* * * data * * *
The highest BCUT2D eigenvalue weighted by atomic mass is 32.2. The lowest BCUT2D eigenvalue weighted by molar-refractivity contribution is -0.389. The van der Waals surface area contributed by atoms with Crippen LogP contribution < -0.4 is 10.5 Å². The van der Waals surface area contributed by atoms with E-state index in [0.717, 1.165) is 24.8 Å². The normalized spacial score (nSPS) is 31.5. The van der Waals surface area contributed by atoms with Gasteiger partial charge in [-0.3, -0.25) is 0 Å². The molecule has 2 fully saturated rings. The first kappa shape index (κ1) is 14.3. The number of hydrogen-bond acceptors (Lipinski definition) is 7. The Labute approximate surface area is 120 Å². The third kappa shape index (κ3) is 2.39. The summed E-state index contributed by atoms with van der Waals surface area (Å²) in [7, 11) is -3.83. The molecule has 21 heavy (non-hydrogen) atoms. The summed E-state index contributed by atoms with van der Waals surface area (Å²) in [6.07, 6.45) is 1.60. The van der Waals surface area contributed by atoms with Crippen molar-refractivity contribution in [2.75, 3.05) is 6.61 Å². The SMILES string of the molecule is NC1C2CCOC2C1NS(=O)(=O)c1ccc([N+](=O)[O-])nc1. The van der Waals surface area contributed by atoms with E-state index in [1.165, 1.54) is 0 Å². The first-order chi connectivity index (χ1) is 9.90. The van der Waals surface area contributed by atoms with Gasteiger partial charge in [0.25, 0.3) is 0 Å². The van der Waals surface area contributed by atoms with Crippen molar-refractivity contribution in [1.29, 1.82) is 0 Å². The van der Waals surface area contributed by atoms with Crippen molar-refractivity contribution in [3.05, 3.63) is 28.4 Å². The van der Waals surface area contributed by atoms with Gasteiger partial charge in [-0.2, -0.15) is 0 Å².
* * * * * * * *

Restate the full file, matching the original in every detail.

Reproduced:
The highest BCUT2D eigenvalue weighted by atomic mass is 32.2. The lowest BCUT2D eigenvalue weighted by molar-refractivity contribution is -0.389. The van der Waals surface area contributed by atoms with Crippen LogP contribution < -0.4 is 10.5 Å². The van der Waals surface area contributed by atoms with E-state index in [0.717, 1.165) is 24.8 Å². The normalized spacial score (nSPS) is 31.5. The van der Waals surface area contributed by atoms with Gasteiger partial charge in [-0.3, -0.25) is 0 Å². The molecule has 2 fully saturated rings. The first kappa shape index (κ1) is 14.3. The number of hydrogen-bond acceptors (Lipinski definition) is 7. The Labute approximate surface area is 120 Å². The third kappa shape index (κ3) is 2.39. The summed E-state index contributed by atoms with van der Waals surface area (Å²) in [7, 11) is -3.83. The molecule has 21 heavy (non-hydrogen) atoms. The summed E-state index contributed by atoms with van der Waals surface area (Å²) in [6.07, 6.45) is 1.60. The van der Waals surface area contributed by atoms with Crippen molar-refractivity contribution in [2.75, 3.05) is 6.61 Å². The SMILES string of the molecule is NC1C2CCOC2C1NS(=O)(=O)c1ccc([N+](=O)[O-])nc1. The van der Waals surface area contributed by atoms with E-state index in [1.165, 1.54) is 0 Å². The first-order chi connectivity index (χ1) is 9.90. The van der Waals surface area contributed by atoms with Gasteiger partial charge in [0.25, 0.3) is 0 Å². The van der Waals surface area contributed by atoms with Crippen molar-refractivity contribution in [1.29, 1.82) is 0 Å². The van der Waals surface area contributed by atoms with Crippen molar-refractivity contribution in [3.05, 3.63) is 28.4 Å². The van der Waals surface area contributed by atoms with Gasteiger partial charge in [-0.2, -0.15) is 0 Å².